Reporting Bugs

Like any software, Flixel has (maybe more than) its fair share of bugs, idiosyncracies and unpredictable behavior. If you find something that just seems a little bit (or way, way) off, there are a few different avenues for reporting these issues.
  • GitHub Issues Queue: If you've found a bug, or want to make a particular suggestion, this is the best channel for that. Each issue has its own thread, and it is very easy to go through this list at maintenance time..
  • The Flixel Forums: If you are stuck or seeing unexpected behavior, the Help board on the Flixel forums is a good place to get fast community feedback. Bug reports there are easy to lose track of, however!
  • Flixel on Twitter: I don't recommend this path for bug reports, exactly, but it's really handy for some things. I also automatically syndicate any source code changes to that feed, so it's handy for updates too.

Creating Tutorials

My friend Chevy Ray and I run a game-making knowledgebase called the Flash Game Dojo. The Flash Game Dojo has special tags for Flixel, and is a great place to create and help maintain tutorials for using Flixel. There's also a special category of thing on the Dojo called Snippets. Each snippet addresses a specific question or problem with a few lines of source code. Contributing your knowledge to the Dojo, whether you are creating new tutorials or helping maintain existing snippets, is a great way to give back to the community.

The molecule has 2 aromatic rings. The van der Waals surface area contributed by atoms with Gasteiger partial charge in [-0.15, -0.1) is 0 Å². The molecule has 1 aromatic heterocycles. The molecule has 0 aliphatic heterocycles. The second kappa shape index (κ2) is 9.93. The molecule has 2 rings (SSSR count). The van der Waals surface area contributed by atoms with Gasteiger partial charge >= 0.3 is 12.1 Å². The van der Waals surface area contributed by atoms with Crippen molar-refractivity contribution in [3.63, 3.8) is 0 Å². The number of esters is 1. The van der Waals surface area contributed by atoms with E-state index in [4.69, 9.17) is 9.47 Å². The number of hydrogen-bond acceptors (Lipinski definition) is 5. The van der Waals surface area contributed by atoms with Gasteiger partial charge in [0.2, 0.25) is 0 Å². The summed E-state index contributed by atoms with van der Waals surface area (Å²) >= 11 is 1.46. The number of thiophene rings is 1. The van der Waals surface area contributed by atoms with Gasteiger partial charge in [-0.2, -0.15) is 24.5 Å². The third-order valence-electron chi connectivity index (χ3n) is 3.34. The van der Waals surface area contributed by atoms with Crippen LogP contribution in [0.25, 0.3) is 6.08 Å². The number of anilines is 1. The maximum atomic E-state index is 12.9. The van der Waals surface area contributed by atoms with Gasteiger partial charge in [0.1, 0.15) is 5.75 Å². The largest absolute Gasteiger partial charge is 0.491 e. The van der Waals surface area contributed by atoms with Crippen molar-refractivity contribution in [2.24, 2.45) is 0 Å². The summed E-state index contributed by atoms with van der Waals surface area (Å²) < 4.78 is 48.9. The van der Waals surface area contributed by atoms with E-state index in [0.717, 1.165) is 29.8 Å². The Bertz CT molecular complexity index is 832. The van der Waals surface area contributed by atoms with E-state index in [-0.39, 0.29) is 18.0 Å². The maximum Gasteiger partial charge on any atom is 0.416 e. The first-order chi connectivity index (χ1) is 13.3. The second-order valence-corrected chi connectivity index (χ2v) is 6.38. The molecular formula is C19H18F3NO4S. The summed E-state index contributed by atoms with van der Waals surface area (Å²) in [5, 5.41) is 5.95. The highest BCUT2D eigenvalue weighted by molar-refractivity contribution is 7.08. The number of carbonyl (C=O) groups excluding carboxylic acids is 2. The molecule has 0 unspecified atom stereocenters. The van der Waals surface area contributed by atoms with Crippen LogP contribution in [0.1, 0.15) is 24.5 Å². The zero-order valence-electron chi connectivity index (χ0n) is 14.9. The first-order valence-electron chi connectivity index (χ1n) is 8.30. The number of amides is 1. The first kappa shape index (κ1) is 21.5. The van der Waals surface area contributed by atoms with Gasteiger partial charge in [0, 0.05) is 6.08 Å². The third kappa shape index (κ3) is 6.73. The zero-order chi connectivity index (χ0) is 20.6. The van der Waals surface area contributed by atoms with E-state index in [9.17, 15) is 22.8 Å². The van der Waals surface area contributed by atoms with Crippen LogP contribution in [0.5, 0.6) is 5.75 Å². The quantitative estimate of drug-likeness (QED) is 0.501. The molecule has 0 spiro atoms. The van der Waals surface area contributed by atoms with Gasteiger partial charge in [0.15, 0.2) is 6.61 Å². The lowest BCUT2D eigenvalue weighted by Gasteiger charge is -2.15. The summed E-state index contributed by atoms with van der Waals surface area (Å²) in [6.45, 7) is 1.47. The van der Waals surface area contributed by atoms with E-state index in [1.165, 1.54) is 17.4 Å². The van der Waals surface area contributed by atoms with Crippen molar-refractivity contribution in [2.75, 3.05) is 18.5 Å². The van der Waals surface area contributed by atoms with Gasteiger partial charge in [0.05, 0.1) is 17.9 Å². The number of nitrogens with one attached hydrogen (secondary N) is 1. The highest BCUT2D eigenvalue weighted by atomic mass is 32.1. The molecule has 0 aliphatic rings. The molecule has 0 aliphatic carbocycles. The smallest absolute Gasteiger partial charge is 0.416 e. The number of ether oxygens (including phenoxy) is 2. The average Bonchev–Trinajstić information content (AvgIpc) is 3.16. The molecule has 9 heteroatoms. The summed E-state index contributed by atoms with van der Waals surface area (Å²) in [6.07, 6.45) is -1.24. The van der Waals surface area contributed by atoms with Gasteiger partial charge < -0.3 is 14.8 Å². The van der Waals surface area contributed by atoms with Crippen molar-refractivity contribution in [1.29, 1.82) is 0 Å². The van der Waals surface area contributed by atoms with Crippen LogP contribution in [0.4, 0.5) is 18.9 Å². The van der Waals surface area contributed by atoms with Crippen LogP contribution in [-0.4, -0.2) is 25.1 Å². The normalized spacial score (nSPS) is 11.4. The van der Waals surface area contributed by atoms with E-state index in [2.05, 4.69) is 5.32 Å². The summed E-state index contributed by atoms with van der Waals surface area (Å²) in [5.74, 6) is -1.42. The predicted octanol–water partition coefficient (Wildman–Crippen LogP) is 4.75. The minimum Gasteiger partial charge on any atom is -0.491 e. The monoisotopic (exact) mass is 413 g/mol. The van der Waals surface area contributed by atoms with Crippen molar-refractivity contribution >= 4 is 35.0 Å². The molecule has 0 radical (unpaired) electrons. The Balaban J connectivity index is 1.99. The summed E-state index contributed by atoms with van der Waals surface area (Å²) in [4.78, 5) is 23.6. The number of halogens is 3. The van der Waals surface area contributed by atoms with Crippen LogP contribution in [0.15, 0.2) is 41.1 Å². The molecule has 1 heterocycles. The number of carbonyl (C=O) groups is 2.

Answering Questions

Flixel attracts new game creators on a pretty regular basis, which is fantastic, but we don't always have the bandwidth to answer everyone's questions. This is where you come in; whether you are active on the Dojo or the official Flixel forums, helping people make it over those first few hurdles is really helpful!

Sharing Your Source

The last few years have seen some fantastic public repository sites come to the fore, and sharing source code is easier than ever. While I personally prefer git and github, many developers find SVN and google code are a little more approachable. Windows users especially gravitate toward Tortoise. The point of these tools and sites, if it's not clear, is to upload and share the source code for your projects with the rest of the world. A lot of people learn best by example, and having a functional application out there to examine and pick apart is a phenomenal, invaluable community resource.